4. Aliceacc

    Aliceacc Multitudinous

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    Sep 28, 2011

    I agree, absolutely, with everything in the previous post.

    Plus, you mention that you "keep" failing. But as I read your post, you've been teaching for 3 weeks-- hardly enough time to consider yourself a failure.

    Cut is right, of course. If you're repeating yourself 6 times, then your principal or AP is absolutely right in suggesting you work on your classroom management. (And trust me, there's nothing "fake" about having a boss.) I'm sorry you have a rough group of kids. But you have to have known going in that some classes were going to be like that, didn't you?? And that some kids behave differently for one teacher than another.

    Observing another teacher is NEVER a bad idea; there's always so much we can learn. But you need to be open to the possiblity first.

    I've been teaching for 25 years and know there's a lot I can still learn. Is it possible that, after 3 weeks of teaching, the same could be true for you?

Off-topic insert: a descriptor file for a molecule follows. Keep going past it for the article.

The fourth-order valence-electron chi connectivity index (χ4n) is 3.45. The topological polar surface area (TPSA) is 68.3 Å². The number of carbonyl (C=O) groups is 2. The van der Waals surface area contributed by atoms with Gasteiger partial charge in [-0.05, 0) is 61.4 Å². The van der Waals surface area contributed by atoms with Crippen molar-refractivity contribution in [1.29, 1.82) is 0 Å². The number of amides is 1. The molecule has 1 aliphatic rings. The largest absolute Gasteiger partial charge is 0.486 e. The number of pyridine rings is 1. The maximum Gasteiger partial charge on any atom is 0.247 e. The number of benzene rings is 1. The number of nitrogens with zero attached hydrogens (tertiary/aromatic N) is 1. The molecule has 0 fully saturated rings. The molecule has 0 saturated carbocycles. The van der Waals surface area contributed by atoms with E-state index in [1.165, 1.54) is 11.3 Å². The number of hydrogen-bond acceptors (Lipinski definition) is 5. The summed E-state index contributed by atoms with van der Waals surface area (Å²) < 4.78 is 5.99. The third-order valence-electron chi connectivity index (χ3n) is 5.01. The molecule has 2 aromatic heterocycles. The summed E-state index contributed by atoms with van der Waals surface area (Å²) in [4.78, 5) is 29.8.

5. KateL

    KateL Habitué

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    Sep 28, 2011

    This sounds a bit like culture shock to me. At first, you were so excited and you built everything up in your mind that you had "found your home". Then you found out what the reality is, and you crashed lower than you would have otherwise. I think you need to realign your expectations. No, this job won't be perfect. Maybe it won't even be anywhere close to perfect. But it is do-able. It will just take some hard work to get there, especially with the group of students you have.
     
  6. jen12

    jen12 Devotee

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    Sep 28, 2011

    I'm sorry to hear you're having such a hard time. Sticking the new teacher with the behavior problems seems to be a time-honored tradition. It makes no sense, but it seems like it always ends up that way.

    One thing I've found that works with transitions that take a long time is to tell them they've got until you count to ten to put one book away and take the next one out. Do it slowly....take maybe 30seconds to count to 10. Believe me, it hurries them along.